COVID Stories

Communal support in COVID times

By: Shruti Vadada, Herricks High School and
Rena Max, Hebrew Academy of Nassau County High School

Drive-by event organizers and online student-run organizations have taken a lead in bringing positivity and moral support to communities in Long Island, New York, during the COVID-19 pandemic.

A drive-by event is a gathering of friends and family passing by someone’s home in cars while honking and cheering and is an effort to maintain social distancing while still celebrating.

Olivia Francisco, a 17-year-old in Setauket, has attended four drive-by birthday events and has planned one for her friend, Kelsi Lewis.

Drive-by events have become a way of celebrating moments that might have otherwise gone unnoticed amid the coronavirus pandemic. CREDIT: Kelsi Lewis

“We’re in such unprecedented times right now, so I wanted to plan this because I still wanted a safe way to celebrate,” Francisco said. 

She found that helping others through this difficult time was truly satisfying.

“Seeing their face, you can tell you made them happy on their special day,” she said. “I guess you could say it’s fulfilling.”

Many local organizations on Long Island are reaching out to people during the pandemic in the same way Francisco is. Among them is Strong Island Car Parades 4 Kids, which gathers exotic vehicles to join in on the birthday cheer.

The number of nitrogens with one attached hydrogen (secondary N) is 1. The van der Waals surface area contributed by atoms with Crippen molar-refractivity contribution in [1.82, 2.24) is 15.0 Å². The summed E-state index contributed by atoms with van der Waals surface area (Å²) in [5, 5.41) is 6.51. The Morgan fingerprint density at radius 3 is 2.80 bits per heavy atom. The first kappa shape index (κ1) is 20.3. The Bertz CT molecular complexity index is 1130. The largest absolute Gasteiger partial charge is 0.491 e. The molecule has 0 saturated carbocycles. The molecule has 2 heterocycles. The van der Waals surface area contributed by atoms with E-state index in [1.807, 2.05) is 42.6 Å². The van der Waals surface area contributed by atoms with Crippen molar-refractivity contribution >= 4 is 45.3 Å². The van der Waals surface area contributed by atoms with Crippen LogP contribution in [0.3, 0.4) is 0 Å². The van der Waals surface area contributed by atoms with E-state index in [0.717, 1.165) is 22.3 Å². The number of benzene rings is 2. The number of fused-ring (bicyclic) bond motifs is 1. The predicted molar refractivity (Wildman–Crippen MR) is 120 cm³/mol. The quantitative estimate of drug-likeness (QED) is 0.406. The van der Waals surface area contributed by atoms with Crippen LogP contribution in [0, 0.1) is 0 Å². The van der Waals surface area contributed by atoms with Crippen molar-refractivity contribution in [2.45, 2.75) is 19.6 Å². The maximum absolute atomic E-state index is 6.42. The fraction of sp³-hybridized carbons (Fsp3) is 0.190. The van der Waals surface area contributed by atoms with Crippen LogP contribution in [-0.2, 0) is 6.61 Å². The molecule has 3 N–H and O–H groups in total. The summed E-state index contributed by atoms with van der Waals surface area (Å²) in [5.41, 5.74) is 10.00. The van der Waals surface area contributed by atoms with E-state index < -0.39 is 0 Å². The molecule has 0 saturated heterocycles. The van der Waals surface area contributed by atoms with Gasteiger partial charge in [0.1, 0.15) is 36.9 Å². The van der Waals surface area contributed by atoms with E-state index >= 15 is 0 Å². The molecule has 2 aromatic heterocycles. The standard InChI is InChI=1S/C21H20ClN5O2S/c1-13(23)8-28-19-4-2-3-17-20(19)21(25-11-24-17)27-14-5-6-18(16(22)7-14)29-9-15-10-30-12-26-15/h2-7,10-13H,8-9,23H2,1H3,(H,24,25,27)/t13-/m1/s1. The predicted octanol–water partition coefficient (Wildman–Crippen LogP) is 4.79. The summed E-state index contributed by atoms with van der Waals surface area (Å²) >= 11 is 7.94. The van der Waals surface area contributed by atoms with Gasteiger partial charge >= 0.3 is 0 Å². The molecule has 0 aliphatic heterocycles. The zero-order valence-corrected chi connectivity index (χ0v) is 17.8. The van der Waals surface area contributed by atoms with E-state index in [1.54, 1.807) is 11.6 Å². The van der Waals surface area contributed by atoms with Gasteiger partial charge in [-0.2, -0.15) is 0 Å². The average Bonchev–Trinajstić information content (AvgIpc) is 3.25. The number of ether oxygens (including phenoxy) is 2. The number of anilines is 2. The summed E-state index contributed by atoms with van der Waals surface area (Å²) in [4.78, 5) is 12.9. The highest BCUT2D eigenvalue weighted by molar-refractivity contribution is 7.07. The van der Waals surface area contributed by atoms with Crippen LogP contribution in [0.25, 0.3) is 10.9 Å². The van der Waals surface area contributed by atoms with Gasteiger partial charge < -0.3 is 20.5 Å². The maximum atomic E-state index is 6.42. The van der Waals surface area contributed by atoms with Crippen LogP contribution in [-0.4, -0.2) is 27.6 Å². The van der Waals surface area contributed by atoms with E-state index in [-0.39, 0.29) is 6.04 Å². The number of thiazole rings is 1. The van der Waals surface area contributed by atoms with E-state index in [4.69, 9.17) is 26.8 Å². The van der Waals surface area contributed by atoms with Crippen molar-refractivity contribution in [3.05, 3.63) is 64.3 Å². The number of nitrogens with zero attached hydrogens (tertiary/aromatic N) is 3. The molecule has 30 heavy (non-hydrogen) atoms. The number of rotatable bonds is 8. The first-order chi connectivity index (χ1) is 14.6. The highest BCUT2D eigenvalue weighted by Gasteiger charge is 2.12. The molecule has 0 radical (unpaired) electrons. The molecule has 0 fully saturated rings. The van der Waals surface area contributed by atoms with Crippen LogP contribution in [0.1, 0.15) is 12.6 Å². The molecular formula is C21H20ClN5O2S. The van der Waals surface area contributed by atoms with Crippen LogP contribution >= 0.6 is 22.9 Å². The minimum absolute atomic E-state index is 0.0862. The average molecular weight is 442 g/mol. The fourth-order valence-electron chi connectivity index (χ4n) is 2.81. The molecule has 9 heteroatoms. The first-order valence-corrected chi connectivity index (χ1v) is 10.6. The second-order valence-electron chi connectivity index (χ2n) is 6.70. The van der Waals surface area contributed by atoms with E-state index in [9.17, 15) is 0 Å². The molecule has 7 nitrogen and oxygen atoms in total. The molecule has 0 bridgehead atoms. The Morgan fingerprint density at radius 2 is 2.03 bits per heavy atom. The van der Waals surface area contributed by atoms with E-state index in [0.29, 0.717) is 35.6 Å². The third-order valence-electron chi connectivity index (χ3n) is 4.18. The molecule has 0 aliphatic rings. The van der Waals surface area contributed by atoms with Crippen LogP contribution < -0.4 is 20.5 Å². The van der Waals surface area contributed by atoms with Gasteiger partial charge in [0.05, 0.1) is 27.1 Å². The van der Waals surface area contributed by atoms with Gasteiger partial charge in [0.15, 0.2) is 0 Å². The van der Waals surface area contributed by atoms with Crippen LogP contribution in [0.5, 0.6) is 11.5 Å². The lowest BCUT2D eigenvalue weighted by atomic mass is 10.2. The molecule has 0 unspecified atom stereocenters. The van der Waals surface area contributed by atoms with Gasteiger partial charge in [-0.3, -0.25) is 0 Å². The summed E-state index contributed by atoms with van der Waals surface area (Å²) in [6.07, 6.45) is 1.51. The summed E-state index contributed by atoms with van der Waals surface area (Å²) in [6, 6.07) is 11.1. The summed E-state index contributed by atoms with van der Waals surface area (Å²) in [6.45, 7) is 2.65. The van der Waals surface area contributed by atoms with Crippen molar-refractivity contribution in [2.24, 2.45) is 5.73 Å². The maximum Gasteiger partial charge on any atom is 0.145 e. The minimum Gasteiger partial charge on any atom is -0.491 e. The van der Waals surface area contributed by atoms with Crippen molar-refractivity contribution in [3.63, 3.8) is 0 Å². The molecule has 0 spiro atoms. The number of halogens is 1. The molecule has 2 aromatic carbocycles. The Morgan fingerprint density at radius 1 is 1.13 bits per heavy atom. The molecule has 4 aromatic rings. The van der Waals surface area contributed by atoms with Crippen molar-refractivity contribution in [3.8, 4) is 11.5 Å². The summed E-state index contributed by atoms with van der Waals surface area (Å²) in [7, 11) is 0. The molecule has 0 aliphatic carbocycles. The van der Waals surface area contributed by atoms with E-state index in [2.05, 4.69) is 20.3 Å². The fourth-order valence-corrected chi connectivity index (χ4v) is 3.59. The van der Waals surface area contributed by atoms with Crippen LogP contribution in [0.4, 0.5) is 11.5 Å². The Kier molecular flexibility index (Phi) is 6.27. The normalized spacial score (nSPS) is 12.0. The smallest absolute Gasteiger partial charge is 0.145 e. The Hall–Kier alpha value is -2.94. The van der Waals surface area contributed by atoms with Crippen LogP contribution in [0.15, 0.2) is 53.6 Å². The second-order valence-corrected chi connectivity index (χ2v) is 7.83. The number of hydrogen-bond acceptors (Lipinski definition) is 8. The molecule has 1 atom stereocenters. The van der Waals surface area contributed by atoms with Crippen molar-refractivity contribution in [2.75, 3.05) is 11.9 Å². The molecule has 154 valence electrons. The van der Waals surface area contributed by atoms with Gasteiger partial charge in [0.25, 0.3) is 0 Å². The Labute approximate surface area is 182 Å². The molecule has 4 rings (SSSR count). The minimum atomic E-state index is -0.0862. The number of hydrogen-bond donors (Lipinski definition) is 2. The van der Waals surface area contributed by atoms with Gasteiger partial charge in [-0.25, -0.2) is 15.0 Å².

Courtney Carbone, a resident of Seaford, Long Island, experienced the positive impact of Strong Island Car Parades 4 Kids firsthand when they offered to do an event for her cousin Ryan Haskell, a 19-year-old with special needs, outside his home in Wantagh, Long Island. Haskell loves Santa Claus, so the group arranged for a Santa theme with nine Santas, the Grinch, and Mrs. Claus all in attendance. 

“Ryan’s face, like, his jaw dropped. He was not expecting any of that,” Carbone said. “It was like the greatest day of his life.” 

Carbone subsequently joined the Facebook group for Strong Island Car Parades 4 Kids and was impressed by how many parades they organized. Most of these people in the group were strangers, and yet they chose to drive around to these birthday celebrations. Some of them even brought gifts.

“They’re just going out of their way to be extremely kind and bring some type of light to how scary this all has been,” Carbone said.

Student-run organizations on social media are also helping people cope with the pandemic. 

“Quarantine has opened up a lot of free time to write and get inspired,” said Sneha Singhi, a junior at Herricks High School in New Hyde Park, Long Island, and co-founder of Young Poets Unite, which showcases poems written by teenagers.

Another student-run organization mainly showcased on Instagram, Living 6 Feet Apart, aims to spread positivity and share stories during quarantine.

“I wanted to step up and form a supportive environment for others who may have gone through similar situations,” said Allison Park, a junior at Herricks and co-founder of Living 6 Feet Apart. 

“I helped to start this organization to spread awareness, and help people feel less alone during these dark times.”

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